UMF to withhold

survey information

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FARMINGTON – The University of Maine at Farmington has decided to stand with other private liberal arts colleges in choosing to not complete one section of the U.S. News and World Report annual survey that provides information to prospective students and their families.

“While there’s a lot about the U.S. News and World Report that we love dearly as we’ve received top ranking for the last 10 years,” UMF President Theodora J. Kalikow said Thursday, “people are realizing that part of the survey, the reputation survey section, is not distinctly valid or accurate sometimes,” she said.

As a public liberal arts college, UMF has chosen to align with private colleges, collectively known as the Annapolis Group, that recently decided to ask individual colleges to not fill out the reputation survey portion, which comprises 25 percent of the total ranking done by U.S. News and World Report. The decision whether to provide information in that part of the survey has been left up to each college.

The Annapolis Group, an organization made up of 124 leading private and liberal arts colleges that includes Maine’s Colby, Bates and Bowdoin colleges, did not call for an overall boycott of the rankings system at their recent annual meeting, according to a UMF release, but the majority of members indicated their intent to stop participating in the reputation survey.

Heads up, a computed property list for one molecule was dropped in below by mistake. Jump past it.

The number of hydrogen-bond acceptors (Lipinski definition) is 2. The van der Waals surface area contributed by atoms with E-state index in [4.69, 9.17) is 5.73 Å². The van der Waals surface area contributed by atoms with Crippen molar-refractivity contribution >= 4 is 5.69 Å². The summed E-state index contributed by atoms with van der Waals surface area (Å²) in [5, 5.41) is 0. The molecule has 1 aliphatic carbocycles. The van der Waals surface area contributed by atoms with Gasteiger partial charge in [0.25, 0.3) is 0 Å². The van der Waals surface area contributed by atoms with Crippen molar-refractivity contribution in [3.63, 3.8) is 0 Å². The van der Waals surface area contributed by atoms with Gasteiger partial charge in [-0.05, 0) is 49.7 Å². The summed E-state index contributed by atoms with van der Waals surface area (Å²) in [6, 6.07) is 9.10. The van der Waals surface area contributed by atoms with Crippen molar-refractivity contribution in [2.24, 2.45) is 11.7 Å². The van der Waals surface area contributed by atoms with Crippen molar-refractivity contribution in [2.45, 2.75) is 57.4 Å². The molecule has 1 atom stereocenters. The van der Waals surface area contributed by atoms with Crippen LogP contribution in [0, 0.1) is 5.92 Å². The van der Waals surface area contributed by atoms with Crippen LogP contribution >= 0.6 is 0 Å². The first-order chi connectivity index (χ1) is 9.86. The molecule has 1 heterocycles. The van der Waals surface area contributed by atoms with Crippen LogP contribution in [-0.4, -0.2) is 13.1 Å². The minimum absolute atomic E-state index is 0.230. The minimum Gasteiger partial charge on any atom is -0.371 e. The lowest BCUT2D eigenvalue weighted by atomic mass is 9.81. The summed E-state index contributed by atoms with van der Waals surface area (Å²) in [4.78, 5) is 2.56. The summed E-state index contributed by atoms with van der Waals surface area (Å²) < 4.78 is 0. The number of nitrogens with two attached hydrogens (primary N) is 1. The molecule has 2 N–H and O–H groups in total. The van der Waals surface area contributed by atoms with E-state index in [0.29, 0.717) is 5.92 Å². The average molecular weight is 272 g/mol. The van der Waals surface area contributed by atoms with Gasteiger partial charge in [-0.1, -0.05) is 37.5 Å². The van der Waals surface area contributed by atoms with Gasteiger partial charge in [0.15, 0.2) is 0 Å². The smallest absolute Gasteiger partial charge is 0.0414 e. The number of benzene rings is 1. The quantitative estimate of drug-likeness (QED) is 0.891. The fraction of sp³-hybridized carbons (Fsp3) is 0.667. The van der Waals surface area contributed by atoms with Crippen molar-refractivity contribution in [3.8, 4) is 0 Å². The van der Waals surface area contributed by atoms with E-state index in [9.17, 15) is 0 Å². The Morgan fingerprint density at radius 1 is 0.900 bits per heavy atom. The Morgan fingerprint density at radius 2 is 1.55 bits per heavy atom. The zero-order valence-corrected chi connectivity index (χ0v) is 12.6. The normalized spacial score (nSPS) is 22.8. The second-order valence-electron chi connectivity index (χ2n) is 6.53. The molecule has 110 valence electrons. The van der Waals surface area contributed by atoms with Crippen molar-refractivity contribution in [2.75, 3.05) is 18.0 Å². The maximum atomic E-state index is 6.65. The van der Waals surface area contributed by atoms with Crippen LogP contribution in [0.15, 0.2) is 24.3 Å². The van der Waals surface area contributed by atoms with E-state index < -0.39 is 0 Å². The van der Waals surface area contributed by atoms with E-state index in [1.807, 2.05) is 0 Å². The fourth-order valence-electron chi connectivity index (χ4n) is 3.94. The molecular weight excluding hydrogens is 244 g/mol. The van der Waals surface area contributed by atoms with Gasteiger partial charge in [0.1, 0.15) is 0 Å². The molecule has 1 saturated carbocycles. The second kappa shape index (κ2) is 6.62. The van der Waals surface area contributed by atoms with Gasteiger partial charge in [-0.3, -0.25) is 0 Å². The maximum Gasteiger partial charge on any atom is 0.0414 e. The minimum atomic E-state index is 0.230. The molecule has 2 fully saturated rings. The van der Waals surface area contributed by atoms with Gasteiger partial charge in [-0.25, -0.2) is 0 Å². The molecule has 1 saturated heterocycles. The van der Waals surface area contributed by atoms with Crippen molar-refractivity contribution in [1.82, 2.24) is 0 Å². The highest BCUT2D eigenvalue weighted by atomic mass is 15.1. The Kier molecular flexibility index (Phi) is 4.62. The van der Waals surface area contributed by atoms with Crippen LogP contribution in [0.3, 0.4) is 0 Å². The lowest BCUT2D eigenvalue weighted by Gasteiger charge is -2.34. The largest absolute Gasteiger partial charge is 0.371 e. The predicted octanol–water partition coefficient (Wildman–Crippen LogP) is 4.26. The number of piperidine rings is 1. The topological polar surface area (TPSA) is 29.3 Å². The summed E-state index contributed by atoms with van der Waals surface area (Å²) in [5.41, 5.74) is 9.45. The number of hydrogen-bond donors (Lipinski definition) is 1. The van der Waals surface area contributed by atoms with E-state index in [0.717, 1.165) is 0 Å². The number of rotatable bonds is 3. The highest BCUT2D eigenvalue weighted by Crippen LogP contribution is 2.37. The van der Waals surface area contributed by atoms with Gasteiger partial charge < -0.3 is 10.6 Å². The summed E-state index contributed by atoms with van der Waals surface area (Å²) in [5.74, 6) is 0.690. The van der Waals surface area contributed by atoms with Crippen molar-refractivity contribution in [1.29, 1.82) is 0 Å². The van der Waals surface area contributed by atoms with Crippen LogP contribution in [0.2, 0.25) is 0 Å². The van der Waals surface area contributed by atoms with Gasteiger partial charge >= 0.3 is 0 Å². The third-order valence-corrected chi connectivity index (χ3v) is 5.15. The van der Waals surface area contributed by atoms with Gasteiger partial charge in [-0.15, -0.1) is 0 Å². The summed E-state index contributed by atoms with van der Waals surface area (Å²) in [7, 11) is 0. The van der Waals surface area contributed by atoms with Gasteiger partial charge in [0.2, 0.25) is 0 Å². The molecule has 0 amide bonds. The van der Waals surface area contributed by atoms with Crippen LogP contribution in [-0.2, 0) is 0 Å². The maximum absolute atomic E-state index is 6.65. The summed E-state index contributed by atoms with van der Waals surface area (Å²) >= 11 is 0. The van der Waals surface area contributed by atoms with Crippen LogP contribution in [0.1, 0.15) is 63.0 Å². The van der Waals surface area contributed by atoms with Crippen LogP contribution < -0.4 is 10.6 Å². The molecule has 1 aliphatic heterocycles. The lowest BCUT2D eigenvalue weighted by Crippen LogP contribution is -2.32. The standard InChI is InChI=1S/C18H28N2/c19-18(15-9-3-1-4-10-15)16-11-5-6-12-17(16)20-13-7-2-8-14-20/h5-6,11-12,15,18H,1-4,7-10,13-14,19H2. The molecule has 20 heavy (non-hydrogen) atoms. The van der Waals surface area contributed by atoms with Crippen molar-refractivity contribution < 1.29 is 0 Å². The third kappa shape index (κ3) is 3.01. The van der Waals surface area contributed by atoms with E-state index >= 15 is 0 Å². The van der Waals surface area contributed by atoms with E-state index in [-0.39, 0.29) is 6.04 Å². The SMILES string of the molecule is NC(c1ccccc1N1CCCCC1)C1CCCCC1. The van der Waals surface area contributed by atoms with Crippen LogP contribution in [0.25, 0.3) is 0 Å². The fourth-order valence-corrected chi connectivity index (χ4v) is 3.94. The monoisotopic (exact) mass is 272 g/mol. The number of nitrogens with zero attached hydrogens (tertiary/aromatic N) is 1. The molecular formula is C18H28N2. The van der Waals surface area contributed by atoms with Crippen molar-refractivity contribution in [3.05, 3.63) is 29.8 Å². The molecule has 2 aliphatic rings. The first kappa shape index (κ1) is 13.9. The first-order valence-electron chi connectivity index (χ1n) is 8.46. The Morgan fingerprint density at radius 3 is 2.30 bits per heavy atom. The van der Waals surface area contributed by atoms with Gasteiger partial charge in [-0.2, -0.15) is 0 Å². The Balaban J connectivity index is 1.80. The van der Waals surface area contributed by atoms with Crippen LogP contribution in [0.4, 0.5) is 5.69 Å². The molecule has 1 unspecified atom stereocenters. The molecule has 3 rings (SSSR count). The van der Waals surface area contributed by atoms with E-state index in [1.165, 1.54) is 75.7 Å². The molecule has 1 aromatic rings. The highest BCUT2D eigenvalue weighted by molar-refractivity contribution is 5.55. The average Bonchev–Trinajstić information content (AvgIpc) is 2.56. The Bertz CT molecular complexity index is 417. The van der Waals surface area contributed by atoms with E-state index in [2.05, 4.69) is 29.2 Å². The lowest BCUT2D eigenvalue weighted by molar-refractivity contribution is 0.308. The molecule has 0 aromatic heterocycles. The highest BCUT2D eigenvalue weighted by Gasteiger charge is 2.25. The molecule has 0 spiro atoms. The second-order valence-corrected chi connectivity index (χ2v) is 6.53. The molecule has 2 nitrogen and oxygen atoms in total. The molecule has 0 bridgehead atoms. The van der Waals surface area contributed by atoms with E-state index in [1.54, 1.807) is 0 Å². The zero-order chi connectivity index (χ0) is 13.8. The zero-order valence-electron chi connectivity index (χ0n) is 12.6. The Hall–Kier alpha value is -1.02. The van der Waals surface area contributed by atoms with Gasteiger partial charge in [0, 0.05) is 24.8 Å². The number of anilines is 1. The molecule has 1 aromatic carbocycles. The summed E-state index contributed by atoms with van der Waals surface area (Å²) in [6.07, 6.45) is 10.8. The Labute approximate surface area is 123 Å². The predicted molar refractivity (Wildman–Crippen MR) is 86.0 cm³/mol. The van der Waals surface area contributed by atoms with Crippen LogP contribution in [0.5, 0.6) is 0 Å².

“The basic motivation is to give families good information about making college choices,” Kalikow said about UMF’s involvement.

The survey portion in question is a peer assessment type survey where colleges rank each other, she said. Each college is given a list of other colleges and asked to rank them from good to not so good or not known. It can be highly subjective. Some colleges may not be known well by those ranking them, she said.

U.S. News and World Report provides an annual ranking of colleges and universities that includes data collected on graduation, alumni giving and other information, and UMF will continue to participate in those parts of the survey, Kalikow said.

“Although UMF has enjoyed 10 consecutive years of U.S. News and World Report rankings, we join the national conversation on how to assess educational effectiveness, student success and quality so that prospective students and their families can make meaningful comparisons to choose the school that best meets their needs,” Kalikow said.

A need for a better way led Kalikow to explain alternative approaches such as the National Survey of Student Engagement that measures students at the start of their first year and again just before graduation. It provides insight on levels of connection with faculties and educational experiences.

Some other form of objective testing of student knowledge is expected to be developed or used, she said.

UMF plans to work with the American Association of State Colleges and Universities to develop a common format to share information and agrees with the Annapolis group’s pursuit for development of a Web-based assessment tool.

“We agree with the Annapolis Group that quality assessment should be focused more on learning outcomes,” said Kalikow.

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